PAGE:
CWa murA inhn Rriaben claoed his
ffls to a check payable to the order of
-l . t i i 1 .nfA
eroiner, and josepn euietcu
siness again, In two years Le was a
It took all of John Brlsben'a hoard to
pay his brother's dobts, but he made bo
eompla'.nt, uiUrcd no reproach. He
"I am glad yon are coming back to the
farm, Jodie. You need do no work, and
we will b J very happy together."
So Joseph took up his residence at tho
farm, and, remembering hia brother's
words, devoted his time principally to
hunting, fishing and riding about the
In the meantime John BrihWi had
fallen in love, and the daughter of a
neighboring farmer, Compton, by name,
was his promised wife. Being a man of
strict honor himself, and having full
confidence in bis brother, he did not ob
ject when Joseph began to pay his aftl
anoed very marked atntion.
One night Joieph came to him just as
the shadows of evening were beginning
to fall. , There was a triumphant ring in
his voioe when he spoke.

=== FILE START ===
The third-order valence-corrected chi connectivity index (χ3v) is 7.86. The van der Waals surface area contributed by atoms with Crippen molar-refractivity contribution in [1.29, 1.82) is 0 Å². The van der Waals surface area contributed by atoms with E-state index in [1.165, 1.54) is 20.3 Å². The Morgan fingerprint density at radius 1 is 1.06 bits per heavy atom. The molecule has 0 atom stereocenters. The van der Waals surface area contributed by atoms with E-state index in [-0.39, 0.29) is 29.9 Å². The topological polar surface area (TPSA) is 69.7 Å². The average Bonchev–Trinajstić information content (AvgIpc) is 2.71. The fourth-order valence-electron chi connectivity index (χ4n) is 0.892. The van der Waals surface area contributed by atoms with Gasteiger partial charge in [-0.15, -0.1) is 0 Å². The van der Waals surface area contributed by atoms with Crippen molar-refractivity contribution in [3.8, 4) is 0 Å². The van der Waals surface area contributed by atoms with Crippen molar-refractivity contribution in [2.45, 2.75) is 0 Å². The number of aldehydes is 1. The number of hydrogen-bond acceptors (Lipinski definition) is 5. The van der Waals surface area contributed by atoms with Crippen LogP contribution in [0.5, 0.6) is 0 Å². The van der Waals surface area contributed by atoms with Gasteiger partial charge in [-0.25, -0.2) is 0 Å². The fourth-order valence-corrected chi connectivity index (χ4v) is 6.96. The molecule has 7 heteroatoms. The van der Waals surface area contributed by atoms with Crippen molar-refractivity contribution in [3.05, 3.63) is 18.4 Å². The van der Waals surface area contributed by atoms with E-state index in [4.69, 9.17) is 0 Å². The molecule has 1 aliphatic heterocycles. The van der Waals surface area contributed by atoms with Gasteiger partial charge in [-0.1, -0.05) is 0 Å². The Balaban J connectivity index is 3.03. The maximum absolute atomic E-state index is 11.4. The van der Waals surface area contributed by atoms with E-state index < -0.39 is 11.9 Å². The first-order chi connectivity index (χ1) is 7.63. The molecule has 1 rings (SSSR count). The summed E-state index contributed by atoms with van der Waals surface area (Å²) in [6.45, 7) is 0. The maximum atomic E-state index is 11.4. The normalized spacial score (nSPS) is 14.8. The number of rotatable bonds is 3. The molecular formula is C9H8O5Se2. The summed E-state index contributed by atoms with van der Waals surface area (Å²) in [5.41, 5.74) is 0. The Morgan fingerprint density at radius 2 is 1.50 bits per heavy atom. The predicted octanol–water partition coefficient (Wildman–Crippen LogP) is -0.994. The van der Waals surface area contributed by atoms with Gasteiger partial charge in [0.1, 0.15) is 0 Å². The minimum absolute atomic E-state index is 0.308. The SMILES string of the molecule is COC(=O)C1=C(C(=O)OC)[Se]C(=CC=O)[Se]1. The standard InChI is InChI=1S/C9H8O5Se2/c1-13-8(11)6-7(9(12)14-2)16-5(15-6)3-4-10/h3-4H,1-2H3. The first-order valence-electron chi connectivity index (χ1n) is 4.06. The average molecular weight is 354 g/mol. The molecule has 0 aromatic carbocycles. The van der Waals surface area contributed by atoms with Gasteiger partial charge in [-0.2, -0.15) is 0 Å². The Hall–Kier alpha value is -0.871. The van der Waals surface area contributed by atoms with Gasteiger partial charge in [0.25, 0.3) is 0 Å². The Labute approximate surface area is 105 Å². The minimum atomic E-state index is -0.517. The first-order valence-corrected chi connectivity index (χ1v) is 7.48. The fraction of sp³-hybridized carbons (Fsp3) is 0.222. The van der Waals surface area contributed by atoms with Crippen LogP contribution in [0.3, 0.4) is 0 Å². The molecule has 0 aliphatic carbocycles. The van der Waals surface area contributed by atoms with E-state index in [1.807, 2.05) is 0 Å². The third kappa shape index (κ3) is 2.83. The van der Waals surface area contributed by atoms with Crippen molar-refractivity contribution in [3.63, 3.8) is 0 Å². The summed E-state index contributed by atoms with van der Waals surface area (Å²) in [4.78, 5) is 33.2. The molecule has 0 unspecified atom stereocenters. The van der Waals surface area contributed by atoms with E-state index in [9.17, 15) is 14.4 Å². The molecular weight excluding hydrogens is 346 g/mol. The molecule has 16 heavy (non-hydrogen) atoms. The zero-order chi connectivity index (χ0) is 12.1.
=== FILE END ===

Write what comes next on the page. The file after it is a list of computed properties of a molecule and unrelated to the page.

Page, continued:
"Jack, old boy," he said, holding out
his band, "congratulate me. I think
from to day I oan date the beginning of
a new life. Alice Compton has promised
to be my wife."
They were married, and the man re
jected by the bride and supplanted by
the groom was the first to congratulate
ths newly married pair. A vacant house
on the furra was fitted up for their recep
tion, and John Brit ben's money paid tor
the furnishioK.
"Hereafter, Jodie," he said, "we will
divide the profits of the farm. I don't
need much, and you shall have tbe larger
Ten years passed away, and John Bris
ben. an old man before his time, still
worked from dawn till dark that his
brother might play tbe gentleman and
keep in comfort the large family which
the years had drawn around him. It
had been necessary to mortgage the old
homestead to raise money to pay Joseph's
gambling debts, for of late years ha had
played heavily, and had invariably lost.
One day it was the summer of 1877
a forged check was presented at one of
tbe banks of tbe shire town, by Joseph
Brisben, and the money for which it
oalled was unhesitatingly paid over to
him. He was under the influence of